High street agents who applied for government support to ease the impact of the coronavirus pandemic on business should start to receive their share of the £22 billion pot from this week.
The Treasury on Wednesday (1 April) said cash grants of up to £25,000 were starting to be paid into businesses’ bank accounts, and confirmed the business rates exemption for SMEs had now come into force.
All businesses in the retail, hospitality and leisure sectors, including agents, with a rateable value of less than £51,000 are eligible for the business rates “holiday”.
Some £5.3 billion has meanwhile been pledged to the UK’s devolved administrations to “support people, business and public services”. This includes £2.7 billion for Scotland, £1.6 billion for Wales and £900 million for Northern Ireland.
The grants and rates relief come in addition to the government’s job retention and self-employed income support schemes, which many travel businesses have already taken advantage of.
Tui confirmed on Tuesday (31 March) it was furloughing 11,000 of its 13,200 UK staff on 80% of their wages (up to £2,500 per month) under the job retention scheme, while Hays Travel took a similar step last week.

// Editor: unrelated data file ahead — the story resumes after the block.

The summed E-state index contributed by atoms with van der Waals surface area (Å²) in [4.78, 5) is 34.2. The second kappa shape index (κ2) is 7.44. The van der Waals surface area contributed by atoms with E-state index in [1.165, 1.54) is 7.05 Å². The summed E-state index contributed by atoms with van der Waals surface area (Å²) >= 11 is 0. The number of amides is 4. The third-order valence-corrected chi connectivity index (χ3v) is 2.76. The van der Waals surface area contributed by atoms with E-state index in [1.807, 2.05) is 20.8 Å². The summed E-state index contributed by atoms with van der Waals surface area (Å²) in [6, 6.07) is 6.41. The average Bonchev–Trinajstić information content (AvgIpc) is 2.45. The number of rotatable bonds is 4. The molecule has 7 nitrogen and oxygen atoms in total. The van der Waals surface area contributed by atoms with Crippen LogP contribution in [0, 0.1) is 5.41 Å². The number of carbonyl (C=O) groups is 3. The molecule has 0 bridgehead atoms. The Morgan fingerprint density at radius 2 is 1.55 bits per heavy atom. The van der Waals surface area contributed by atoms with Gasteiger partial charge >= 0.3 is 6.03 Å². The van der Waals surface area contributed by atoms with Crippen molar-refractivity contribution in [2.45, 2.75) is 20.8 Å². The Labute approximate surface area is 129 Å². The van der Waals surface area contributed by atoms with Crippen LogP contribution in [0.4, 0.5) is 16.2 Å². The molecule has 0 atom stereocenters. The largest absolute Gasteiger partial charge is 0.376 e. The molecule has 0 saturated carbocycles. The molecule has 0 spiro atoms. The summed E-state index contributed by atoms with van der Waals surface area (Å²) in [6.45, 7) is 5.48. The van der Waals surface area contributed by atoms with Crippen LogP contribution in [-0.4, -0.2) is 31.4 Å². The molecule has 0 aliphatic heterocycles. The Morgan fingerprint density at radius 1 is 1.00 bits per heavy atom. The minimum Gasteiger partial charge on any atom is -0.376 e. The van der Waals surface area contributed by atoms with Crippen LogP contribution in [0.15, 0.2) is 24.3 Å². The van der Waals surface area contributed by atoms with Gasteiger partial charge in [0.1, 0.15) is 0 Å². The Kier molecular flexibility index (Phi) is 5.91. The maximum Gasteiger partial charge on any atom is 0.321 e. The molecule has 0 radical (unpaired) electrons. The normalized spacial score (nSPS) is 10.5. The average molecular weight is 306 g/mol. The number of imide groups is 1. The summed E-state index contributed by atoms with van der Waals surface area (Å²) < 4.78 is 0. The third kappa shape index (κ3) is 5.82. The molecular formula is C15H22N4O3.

“High street businesses are at the core of what keeps our economy thriving,” said chancellor Rishi Sunak. “We’re taking the unprecedented step to provide businesses with the vital cash they need to ensure their survival during this difficult time.”
Sunak confirmed 300 businesses had already received payments, and revealed an early £3.4 billion payment was made to local authorities on Friday (27 March) to ensure grants would get to businesses “as soon as possible”.
“Every local authority in England has now received the full amount of grant funding they need to support their local businesses,” said the Treasury in a statement.
Kate Nicholls, chief executive of UK Hospitality, said the measures would “help many employers survive the crisis” and put the sector in a position to start rebuilding.
“These are, naturally, very concerning times for businesses in the hospitality sector,” said Nicholls. “Ours was one of the first sectors to feel the significant impact of the crisis as customers began to avoid social gatherings.
“Cash flow is effectively at zero for many employers in hospitality, so we needed swift and significant support to ease the burden. The business rates holiday for our entire sector, the third largest in the country, will provide a substantial boost to businesses when they most need it.”
Mike Cherry, national chairman of the Federation of Small Businesses, said the measures “could be the difference between [businesses] surviving this crisis or folding”.
Any businesses that have already made 2020/21 business rate payments will be refunded, and the Treasury said it was working with local authorities to ensure new bills are issued as soon as possible.
“In most cases, local authorities will need to collect details from small businesses in order to be able to make payments,” said the Treasury statement. “Local authorities will be in touch with all eligible businesses shortly.”